Monday, June 6, 2011

The Atonement

       The Atonement of Jesus Christ is what makes the whole Plan of Salvation possible. It overpowers both physical and spiritual death. Through Jesus Christ's suffering we can overcome our sins and shortcomings. "Without the grace and mercy made possible by His Atonement, we could not be saved from sin." ( Maybe I can illustrate this principle by sharing a story.

       Parable of the bicycle: Stephen E. Robinson, has written a wonderful parable, “You Are Priceless - The Parable of the Bicycle”, which I want to share with you.

“Daddy, I need to talk to you,” the little girl said. Seeing her earnest expression, the father set his newspaper aside and looked into his daughter’s eyes.

“All my friends have bikes,” the little girl explained. “Can I get a bike? I could ride it to school and lock it with a lock. I could go to my friend’s house all by myself and you wouldn’t even have to drive me.” Her eyes sparkled with excitement at the thought.

“Well,” he said, “that is an interesting idea. But having a bike is a big responsibility, you know. And bikes cost quite a lot of money.”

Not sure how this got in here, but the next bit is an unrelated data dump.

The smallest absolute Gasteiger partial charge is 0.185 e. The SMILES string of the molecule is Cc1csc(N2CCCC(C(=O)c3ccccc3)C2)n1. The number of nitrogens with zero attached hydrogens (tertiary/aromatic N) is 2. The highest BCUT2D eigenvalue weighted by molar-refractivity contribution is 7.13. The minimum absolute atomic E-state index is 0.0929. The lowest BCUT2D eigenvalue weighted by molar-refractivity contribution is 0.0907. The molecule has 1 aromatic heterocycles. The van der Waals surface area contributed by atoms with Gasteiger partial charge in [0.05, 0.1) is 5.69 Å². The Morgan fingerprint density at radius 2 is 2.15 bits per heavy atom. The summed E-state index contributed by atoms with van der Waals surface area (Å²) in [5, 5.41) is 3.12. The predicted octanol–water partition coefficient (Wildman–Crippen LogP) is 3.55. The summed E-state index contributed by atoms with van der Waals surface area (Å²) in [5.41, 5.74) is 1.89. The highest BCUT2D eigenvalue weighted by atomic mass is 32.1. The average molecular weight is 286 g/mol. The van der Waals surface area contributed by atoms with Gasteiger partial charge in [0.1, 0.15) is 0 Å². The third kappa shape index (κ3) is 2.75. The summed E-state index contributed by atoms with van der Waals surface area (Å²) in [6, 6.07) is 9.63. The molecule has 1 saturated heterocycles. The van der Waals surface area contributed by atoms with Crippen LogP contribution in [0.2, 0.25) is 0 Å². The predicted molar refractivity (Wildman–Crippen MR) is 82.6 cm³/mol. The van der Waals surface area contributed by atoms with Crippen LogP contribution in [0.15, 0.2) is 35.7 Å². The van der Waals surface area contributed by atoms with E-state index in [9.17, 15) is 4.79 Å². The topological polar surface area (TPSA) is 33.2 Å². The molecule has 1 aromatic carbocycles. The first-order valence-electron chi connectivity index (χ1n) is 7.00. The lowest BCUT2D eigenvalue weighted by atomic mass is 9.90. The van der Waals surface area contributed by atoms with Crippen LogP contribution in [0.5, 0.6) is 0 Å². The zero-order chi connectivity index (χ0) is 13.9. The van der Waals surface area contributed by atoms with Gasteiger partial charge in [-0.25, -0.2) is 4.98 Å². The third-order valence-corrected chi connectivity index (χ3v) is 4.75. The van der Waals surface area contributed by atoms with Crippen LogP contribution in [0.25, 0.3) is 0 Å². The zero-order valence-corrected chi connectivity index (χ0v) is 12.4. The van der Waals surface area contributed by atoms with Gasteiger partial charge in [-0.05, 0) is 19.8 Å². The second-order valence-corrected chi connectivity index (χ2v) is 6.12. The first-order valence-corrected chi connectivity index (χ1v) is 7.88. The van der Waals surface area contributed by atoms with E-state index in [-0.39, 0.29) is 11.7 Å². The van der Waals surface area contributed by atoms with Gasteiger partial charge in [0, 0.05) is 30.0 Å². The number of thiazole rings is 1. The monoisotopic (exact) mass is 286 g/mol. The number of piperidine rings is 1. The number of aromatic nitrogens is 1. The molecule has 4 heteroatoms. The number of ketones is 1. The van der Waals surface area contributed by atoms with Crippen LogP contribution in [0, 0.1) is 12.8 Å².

The little girl smiled confidently. “I’m going to pay for it myself,” she declared. ”I’m going to save up all my money and not spend even one penny. If I save and save, don’t you think I’ll have enough for a bike someday.”

Her father sat for a few moments without answering. He knew that his little girl had no idea what a bicycle would really cost. There was no way her small allowance would be enough, even if she did extra jobs around the house to add to it.

But she was so excited, so earnest – so priceless – that his heart melted. He took her into his arms and hugged her tightly. “A goal is a good thing to have,” he said. “Why don’t you try it, and let’s see what happens.”

A few days went by, and the father found his little girl sweeping the porch. The following week he noticed her working alongside her mother in the garden, pulling weeds and planting flowers. And once or twice, as the little girl went into her bedroom, he heard the clink of coins being dropped into a glass jar.

After a while, the little girl came to her father and said, “Daddy, I’ve been working and saving up all my money for a long time. Can we get my bike now?” She shook the coins in the bottom of the jar.

The father looked at the little collection of coins, and then he looked into the pleading eyes of the little girl he loved so much. “Let’s go and see what we can find out,” he suggested.

The bicycle shop had a little bell that made a tinkling noise when they walked into the store. They hadn’t looked around very long when suddenly the little girl froze. There it was! The most beautiful bicycle she could ever have imagined! She ran to it, stroking its shiny chrome and running her fingers through the colorful streamers that flowed from its handle grips. Never could there be a more perfect bike than this one. She clapped her hands with the pure delight of it.

Then she reached for the price tag.